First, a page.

in Dirac notation. This corresponds to the transformation matrix

in the basis, also known as the computational basis. The states and are known as and respectively, and together constitute the polar basis in quantum computing.

Many quantum algorithms use the Hadamard transform as an initial step, since it maps m qubits initialized with to a superposition of all 2m orthogonal states in the basis with equal weight.

Notably, computing the quantum Hadamard transform is simply the application of a Hadamard gate to each qubit individually because of the tensor product structure of the Hadamard transform. This simple result means the quantum Hadamard transform requires log n operations, compared to the classical case of n log n operations.

Hadamard gate operations[edit]

One application of the Hadamard gate to either a 0 or 1 qubit will produce a quantum state that, if observed, will be a 0 or 1 with equal probability (as seen in the first two operations). This is exactly like flipping a fair coin in the standard probabilistic model of computation. However, if the Hadamard gate is applied twice in succession (as is effectively being done in the last two operations), then the final state is always the same as the initial state.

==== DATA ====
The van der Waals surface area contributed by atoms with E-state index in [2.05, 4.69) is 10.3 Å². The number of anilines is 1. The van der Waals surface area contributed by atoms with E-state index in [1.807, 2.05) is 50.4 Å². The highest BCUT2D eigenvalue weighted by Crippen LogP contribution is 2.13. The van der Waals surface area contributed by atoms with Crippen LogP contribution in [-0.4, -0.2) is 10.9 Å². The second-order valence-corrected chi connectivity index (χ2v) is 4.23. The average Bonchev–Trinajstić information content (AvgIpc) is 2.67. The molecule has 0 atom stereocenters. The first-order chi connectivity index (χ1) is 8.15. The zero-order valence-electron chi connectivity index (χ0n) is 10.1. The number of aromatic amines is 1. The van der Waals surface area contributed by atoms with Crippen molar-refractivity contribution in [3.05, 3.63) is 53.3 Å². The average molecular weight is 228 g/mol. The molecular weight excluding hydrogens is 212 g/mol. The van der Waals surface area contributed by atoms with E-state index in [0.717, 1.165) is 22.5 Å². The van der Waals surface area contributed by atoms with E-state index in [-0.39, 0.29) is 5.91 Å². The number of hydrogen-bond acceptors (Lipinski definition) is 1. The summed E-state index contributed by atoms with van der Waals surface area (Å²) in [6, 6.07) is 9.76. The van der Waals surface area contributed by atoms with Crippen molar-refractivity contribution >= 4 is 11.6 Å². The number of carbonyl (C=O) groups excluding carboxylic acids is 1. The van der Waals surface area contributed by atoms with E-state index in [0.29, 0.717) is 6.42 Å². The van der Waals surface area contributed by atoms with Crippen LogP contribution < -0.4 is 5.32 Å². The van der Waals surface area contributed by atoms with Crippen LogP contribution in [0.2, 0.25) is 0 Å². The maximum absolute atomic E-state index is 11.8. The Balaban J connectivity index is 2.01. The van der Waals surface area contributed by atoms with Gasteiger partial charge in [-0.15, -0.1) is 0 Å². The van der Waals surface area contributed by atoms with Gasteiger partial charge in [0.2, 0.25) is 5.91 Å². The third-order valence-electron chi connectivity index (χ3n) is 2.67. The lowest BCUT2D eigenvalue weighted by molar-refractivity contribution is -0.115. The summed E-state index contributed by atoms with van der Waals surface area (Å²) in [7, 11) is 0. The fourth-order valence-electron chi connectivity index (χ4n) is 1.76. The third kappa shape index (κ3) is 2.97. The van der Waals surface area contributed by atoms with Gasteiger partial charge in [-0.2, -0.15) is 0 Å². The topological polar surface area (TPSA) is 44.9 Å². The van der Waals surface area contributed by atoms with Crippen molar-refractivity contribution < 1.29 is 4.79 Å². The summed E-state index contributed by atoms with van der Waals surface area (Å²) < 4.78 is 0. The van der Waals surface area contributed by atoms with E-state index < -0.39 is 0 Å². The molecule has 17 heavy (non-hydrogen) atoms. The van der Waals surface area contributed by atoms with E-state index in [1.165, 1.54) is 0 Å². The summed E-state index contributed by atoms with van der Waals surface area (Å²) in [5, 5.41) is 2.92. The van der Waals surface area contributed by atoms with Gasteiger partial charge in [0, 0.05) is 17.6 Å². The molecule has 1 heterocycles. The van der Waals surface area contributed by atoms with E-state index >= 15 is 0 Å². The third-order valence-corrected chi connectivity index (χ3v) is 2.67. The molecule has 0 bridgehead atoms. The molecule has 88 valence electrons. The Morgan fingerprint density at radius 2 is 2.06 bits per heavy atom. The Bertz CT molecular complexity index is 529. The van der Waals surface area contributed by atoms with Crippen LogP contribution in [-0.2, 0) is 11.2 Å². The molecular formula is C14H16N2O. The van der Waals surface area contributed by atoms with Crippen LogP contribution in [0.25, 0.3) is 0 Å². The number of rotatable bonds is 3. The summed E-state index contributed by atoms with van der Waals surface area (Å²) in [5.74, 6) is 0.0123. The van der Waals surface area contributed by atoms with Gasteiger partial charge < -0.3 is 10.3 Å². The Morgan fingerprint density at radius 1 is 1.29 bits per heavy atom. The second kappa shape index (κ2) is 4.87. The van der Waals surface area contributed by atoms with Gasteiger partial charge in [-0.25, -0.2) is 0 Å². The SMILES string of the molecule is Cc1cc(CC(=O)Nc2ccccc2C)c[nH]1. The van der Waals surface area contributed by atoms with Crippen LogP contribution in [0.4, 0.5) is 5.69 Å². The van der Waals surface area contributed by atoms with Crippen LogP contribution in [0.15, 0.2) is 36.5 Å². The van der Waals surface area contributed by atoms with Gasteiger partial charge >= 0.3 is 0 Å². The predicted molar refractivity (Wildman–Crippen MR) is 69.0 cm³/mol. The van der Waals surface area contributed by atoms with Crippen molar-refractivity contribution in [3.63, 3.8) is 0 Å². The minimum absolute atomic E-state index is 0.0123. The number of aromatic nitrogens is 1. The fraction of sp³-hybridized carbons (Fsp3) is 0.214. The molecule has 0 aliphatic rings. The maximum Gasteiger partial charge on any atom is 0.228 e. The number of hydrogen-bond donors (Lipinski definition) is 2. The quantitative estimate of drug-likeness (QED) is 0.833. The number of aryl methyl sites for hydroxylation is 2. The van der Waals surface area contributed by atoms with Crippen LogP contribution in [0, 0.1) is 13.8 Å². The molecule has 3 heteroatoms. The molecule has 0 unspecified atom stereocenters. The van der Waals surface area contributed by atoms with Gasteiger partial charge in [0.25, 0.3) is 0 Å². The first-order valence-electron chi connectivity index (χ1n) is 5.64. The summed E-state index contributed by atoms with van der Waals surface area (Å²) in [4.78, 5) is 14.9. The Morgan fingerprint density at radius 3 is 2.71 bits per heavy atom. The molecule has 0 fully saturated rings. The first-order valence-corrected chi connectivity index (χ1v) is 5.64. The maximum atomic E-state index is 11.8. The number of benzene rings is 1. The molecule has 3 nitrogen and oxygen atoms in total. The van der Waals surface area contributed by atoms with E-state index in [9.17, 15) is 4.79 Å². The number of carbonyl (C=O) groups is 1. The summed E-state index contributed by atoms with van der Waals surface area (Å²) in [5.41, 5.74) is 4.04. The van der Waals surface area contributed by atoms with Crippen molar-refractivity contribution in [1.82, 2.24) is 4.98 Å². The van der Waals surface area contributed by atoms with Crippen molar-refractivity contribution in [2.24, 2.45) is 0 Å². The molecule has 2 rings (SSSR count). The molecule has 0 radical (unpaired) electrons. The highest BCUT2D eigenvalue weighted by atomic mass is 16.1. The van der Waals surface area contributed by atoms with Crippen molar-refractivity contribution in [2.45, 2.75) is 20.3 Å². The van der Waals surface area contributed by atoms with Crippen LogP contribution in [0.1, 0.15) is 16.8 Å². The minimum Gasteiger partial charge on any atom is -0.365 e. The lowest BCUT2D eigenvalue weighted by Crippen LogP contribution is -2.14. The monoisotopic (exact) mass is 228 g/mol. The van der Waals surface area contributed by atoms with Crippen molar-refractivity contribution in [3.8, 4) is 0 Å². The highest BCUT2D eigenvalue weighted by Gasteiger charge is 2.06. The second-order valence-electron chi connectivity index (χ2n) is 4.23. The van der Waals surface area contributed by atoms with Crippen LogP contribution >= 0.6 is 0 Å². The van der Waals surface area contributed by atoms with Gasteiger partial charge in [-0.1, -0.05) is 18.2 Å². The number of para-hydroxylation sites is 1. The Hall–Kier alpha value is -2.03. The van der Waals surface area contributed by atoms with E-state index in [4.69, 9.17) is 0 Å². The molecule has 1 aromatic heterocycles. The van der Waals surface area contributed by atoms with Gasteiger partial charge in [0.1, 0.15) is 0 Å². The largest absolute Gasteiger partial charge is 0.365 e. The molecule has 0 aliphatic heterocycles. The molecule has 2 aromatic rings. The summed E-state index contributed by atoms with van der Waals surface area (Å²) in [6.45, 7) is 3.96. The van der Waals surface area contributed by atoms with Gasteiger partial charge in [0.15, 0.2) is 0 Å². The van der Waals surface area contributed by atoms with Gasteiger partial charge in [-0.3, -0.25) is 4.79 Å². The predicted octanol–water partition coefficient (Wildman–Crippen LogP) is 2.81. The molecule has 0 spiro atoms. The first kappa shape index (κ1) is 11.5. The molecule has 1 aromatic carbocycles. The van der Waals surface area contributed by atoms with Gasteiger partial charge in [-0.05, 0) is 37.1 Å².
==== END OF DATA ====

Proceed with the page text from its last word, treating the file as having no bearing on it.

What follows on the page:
Other applications[edit]

The Hadamard transform is also used in data encryption, as well as many signal processing and data compression algorithms, such as JPEG XR and MPEG-4 AVC. In video compression applications, it is usually used in the form of the sum of absolute transformed differences. It is also a crucial part of Grover's algorithm and Shor's algorithm in quantum computing. The Hadamard transform is also applied in experimental techniques such as NMR, mass spectrometry and crystallography. It is additionally used in some versions of locality-sensitive hashing, to obtain pseudo-random matrix rotations.

See also[edit]

External links[edit]

  • Ritter, Terry (August 1996). "Walsh-Hadamard Transforms: A Literature Survey".
  • Akansu, A.N.; Poluri, R. (July 2007). "Walsh-Like Nonlinear Phase Orthogonal Codes for Direct Sequence CDMA Communications" (PDF). IEEE Transactions on Signal Processing. 55 (7): 3800–6. doi:10.1109/TSP.2007.894229.
  • Pan, Jeng-shyang Data Encryption Method Using Discrete Fractional Hadamard Transformation (May 28, 2009)
  • Lachowicz, Dr. Pawel. Walsh–Hadamard Transform and Tests for Randomness of Financial Return-Series (April 7, 2015)
  • Beddard, Godfrey; Yorke, Briony A. (January 2011). "Pump-probe Spectroscopy using Hadamard Transforms" (PDF).
  • Yorke, Briony A.; Beddard, Godfrey; Owen, Robin L.; Pearson, Arwen R. (September 2014). "Time-resolved crystallography using the Hadamard transform". Nature Methods. 11 (11): 1131–1134. doi:10.1038/nmeth.3139. PMC 4216935. PMID 25282611.

References[edit]

  1. ^ Compare Figure 1 in Townsend, W. J.; Thornton, M. A. "Walsh Spectrum Computations Using Cayley Graphs". CiteSeerX 10.1.1.74.8029. Cite journal requires |journal= (help)
  2. ^ Kunz, H.O. (1979). "On the Equivalence Between One-Dimensional Discrete Walsh-Hadamard and Multidimensional Discrete Fourier Transforms". IEEE Transactions on Computers. 28 (3): 267–8. doi:10.1109/TC.1979.1675334.